At this point, it’s starting to feel like I’ve been playing Final Fantasy XV for most of the last two years. From its original release we’ve seen the steady arrival of new DLC story packs, as well as updates to the original game to iron out some of its weaker moments – everyone’s looking at you, Chapter 13 – and that was before we were handed the revised console edition alongside the long-awaited PC version earlier this year.
Just in case that wasn’t enough FFXV for the world, Square Enix then brought the shrunk-down, chibi-fied Pocket Edition to mobile phones and tablets, and now things are coming full circle with an HD version of the mobile title coming across to consoles. Yes, I’m as confused as you are.
Final Fantasy XV Pocket HD takes the narrative and main gameplay beats from Final Fantasy XV and condenses them down to their base components. Following Prince Noctis as he attempts to reach his betrothed and save his fallen kingdom, XV’s open world becomes a series of small hubs with quests to complete and enemies to defeat, but where it was less noticeable on mobile, on console they tend to feel empty and disconnected.
While some aspects have suffered from the multiple transitions, the original game’s often-derided combat is definitely improved by playing with physical controls, and one of Pocket HD’s strengths is the immediacy and familiarity of the action-orientated combat. It’s a shame then that there just isn’t enough of it, and without any real grind to get into thanks to the overly forgiving difficulty level, you’ll begin to see the problems with this mobile game on console.
In fairness I can’t quite fathom why you’d pick this up on PS4 or Xbox One, especially when at this stage it’ll likely cost far more to buy than the original version of XV. It’s perhaps intended as a primer for the series aimed at younger gamers, or for those who just want to return to the story again in a slightly different manner, but, if we’re being mostly cynical today, it’s to squeeze just a little more cash out of XV’s exceedingly high production costs, as well as the Final Fantasy franchise and its fans.
The game’s adorable aesthetic and pocket-sized protagonists almost make this feel like a completely different thread of the Final Fantasy mythos, shifting from the realism of the recent run from X onwards, back to the more stylised turns of IX, Crystal Chronicles or the Theatrhythm games. It’s an art style that feels perfectly at home on the Switch, and given the lack of the full-fat version on Nintendo’s console, it all feels like this is the right place for it to be.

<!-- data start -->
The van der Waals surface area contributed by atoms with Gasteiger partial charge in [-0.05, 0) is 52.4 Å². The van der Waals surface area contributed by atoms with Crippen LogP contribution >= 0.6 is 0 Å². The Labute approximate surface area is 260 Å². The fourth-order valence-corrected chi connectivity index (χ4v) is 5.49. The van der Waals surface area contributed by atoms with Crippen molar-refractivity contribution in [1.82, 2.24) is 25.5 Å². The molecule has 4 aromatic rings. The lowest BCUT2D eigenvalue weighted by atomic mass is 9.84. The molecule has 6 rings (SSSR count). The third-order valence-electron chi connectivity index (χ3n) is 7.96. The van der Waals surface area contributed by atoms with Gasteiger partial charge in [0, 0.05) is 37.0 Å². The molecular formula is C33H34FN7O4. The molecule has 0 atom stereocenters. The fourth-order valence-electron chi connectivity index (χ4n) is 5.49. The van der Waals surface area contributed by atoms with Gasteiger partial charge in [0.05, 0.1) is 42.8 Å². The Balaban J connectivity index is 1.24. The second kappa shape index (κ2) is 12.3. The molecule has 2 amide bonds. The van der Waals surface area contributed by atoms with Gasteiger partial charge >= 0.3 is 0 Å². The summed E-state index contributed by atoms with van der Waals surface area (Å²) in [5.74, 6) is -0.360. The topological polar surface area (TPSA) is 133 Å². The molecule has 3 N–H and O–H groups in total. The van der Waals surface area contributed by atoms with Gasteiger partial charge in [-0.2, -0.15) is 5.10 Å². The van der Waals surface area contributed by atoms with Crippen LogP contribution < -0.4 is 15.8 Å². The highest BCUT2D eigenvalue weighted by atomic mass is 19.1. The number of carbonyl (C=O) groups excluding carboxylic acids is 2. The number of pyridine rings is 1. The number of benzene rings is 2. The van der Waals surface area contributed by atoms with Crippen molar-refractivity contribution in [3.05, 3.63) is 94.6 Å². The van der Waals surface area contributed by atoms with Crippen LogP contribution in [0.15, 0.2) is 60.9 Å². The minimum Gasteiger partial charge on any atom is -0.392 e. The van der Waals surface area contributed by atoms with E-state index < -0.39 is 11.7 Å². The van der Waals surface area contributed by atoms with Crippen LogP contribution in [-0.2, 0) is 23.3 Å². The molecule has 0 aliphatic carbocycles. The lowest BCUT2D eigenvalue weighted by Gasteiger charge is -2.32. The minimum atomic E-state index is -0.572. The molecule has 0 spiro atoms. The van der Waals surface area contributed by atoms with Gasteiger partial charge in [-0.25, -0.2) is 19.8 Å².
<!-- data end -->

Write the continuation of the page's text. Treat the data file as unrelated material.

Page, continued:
What doesn’t quite sit right is the game’s often-dour outlook and serious tale. Noctis and his consistently chatty retinue have brought a ton of their dialogue with them from the full-fat version of XV, and while Pocket HD does a decent job of building up the sense of camaraderie and friendship amongst the group despite its truncated form, the new art style doesn’t help convey the gravitas of the game’s events. It feels as though it would actually have been better off leaving the spoken dialogue out, with the text and the simplified character models adding a touch more lightness to proceedings.
Most disappointing though is the game’s performance, as you’d have hoped with the jump to Switch they’d have ironed out the mobile version’s frame rate issues. Instead when you enter a larger or more detailed area there’s a clear drop in frame rate, which sits alongside some pop-in just to diminish the game’s other achievements elsewhere. It’s not like there’s a ton going on visually at any point either so it makes very little sense, and it gives the whole production an air of something that’s been rushed out rather than had care lavished upon it.
Final Fantasy XV Pocket HD is a bullet-point RPG that just about gets away with its narrow focus thanks to the charm of its lead characters, fun combat, and having been able to crib some of the original’s great production values, particularly the epic soundtrack. It’s more or less impossible to recommend to PlayStation or Xbox owners, but for Switch fans it’s a light snack before next year’s deluge of proper Final Fantasy games.
Version Tested: Nintendo Switch – also available for PS4, Xbox One, Android & iOS